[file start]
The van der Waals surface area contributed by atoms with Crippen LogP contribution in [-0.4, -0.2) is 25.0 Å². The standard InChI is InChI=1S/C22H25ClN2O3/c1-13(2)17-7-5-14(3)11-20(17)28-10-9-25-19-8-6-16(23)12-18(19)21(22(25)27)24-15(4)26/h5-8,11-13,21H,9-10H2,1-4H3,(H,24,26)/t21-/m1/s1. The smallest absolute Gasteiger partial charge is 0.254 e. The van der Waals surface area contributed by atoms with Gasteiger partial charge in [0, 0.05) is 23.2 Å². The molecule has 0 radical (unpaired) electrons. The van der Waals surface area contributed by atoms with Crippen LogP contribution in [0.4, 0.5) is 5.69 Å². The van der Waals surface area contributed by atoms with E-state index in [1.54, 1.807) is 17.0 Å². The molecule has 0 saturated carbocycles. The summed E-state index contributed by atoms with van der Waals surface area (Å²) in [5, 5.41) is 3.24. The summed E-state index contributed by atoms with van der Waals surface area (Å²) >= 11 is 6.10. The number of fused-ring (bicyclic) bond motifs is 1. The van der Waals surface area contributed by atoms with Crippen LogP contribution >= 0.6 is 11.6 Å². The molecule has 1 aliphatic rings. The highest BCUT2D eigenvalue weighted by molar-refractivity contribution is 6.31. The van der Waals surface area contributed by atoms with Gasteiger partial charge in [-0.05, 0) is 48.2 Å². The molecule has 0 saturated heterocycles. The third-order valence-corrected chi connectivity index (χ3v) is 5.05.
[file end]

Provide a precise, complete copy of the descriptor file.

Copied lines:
The van der Waals surface area contributed by atoms with Crippen LogP contribution in [-0.4, -0.2) is 25.0 Å². The standard InChI is InChI=1S/C22H25ClN2O3/c1-13(2)17-7-5-14(3)11-20(17)28-10-9-25-19-8-6-16(23)12-18(19)21(22(25)27)24-15(4)26/h5-8,11-13,21H,9-10H2,1-4H3,(H,24,26)/t21-/m1/s1. The smallest absolute Gasteiger partial charge is 0.254 e. The van der Waals surface area contributed by atoms with Gasteiger partial charge in [0, 0.05) is 23.2 Å². The molecule has 0 radical (unpaired) electrons. The van der Waals surface area contributed by atoms with Crippen LogP contribution in [0.4, 0.5) is 5.69 Å². The van der Waals surface area contributed by atoms with E-state index in [1.54, 1.807) is 17.0 Å². The molecule has 0 saturated carbocycles. The summed E-state index contributed by atoms with van der Waals surface area (Å²) in [5, 5.41) is 3.24. The summed E-state index contributed by atoms with van der Waals surface area (Å²) >= 11 is 6.10. The number of fused-ring (bicyclic) bond motifs is 1. The van der Waals surface area contributed by atoms with Crippen LogP contribution >= 0.6 is 11.6 Å². The molecule has 1 aliphatic rings. The highest BCUT2D eigenvalue weighted by molar-refractivity contribution is 6.31. The van der Waals surface area contributed by atoms with Gasteiger partial charge in [-0.05, 0) is 48.2 Å². The molecule has 0 saturated heterocycles. The third-order valence-corrected chi connectivity index (χ3v) is 5.05.